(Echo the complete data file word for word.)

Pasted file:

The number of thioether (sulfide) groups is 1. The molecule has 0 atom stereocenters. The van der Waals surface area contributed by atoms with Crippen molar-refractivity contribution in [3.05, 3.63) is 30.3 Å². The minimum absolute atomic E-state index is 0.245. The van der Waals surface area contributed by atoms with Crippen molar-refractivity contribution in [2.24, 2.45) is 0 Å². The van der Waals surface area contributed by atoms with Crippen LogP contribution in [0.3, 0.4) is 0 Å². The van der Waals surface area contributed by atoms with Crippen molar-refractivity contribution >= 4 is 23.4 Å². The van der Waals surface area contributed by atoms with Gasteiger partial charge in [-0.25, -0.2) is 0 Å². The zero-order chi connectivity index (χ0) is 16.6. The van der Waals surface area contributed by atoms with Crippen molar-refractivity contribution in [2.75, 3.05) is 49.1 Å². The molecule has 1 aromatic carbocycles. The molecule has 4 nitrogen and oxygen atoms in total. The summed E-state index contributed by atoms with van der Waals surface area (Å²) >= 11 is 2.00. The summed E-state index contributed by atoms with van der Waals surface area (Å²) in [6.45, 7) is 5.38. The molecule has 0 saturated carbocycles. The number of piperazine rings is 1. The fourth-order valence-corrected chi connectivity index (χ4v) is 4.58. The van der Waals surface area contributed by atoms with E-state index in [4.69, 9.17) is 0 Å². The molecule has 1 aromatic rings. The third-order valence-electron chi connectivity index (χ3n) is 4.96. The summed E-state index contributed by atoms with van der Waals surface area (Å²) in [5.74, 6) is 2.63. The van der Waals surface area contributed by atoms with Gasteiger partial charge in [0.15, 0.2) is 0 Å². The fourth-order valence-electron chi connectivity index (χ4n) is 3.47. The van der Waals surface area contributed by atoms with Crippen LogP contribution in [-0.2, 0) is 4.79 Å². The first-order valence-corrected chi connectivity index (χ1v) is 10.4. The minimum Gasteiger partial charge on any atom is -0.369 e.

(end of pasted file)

The number of thioether (sulfide) groups is 1. The molecule has 0 atom stereocenters. The van der Waals surface area contributed by atoms with Crippen molar-refractivity contribution in [3.05, 3.63) is 30.3 Å². The minimum absolute atomic E-state index is 0.245. The van der Waals surface area contributed by atoms with Crippen molar-refractivity contribution in [2.24, 2.45) is 0 Å². The van der Waals surface area contributed by atoms with Crippen LogP contribution in [0.3, 0.4) is 0 Å². The van der Waals surface area contributed by atoms with Crippen molar-refractivity contribution >= 4 is 23.4 Å². The van der Waals surface area contributed by atoms with Gasteiger partial charge in [-0.25, -0.2) is 0 Å². The zero-order chi connectivity index (χ0) is 16.6. The van der Waals surface area contributed by atoms with Crippen molar-refractivity contribution in [2.75, 3.05) is 49.1 Å². The molecule has 1 aromatic carbocycles. The molecule has 4 nitrogen and oxygen atoms in total. The summed E-state index contributed by atoms with van der Waals surface area (Å²) >= 11 is 2.00. The summed E-state index contributed by atoms with van der Waals surface area (Å²) in [6.45, 7) is 5.38. The molecule has 0 saturated carbocycles. The number of piperazine rings is 1. The fourth-order valence-corrected chi connectivity index (χ4v) is 4.58. The van der Waals surface area contributed by atoms with E-state index in [4.69, 9.17) is 0 Å². The molecule has 1 aromatic rings. The third-order valence-electron chi connectivity index (χ3n) is 4.96. The summed E-state index contributed by atoms with van der Waals surface area (Å²) in [5.74, 6) is 2.63. The van der Waals surface area contributed by atoms with Gasteiger partial charge in [0.15, 0.2) is 0 Å². The fourth-order valence-electron chi connectivity index (χ4n) is 3.47. The van der Waals surface area contributed by atoms with Crippen LogP contribution in [-0.2, 0) is 4.79 Å². The first-order valence-corrected chi connectivity index (χ1v) is 10.4. The minimum Gasteiger partial charge on any atom is -0.369 e.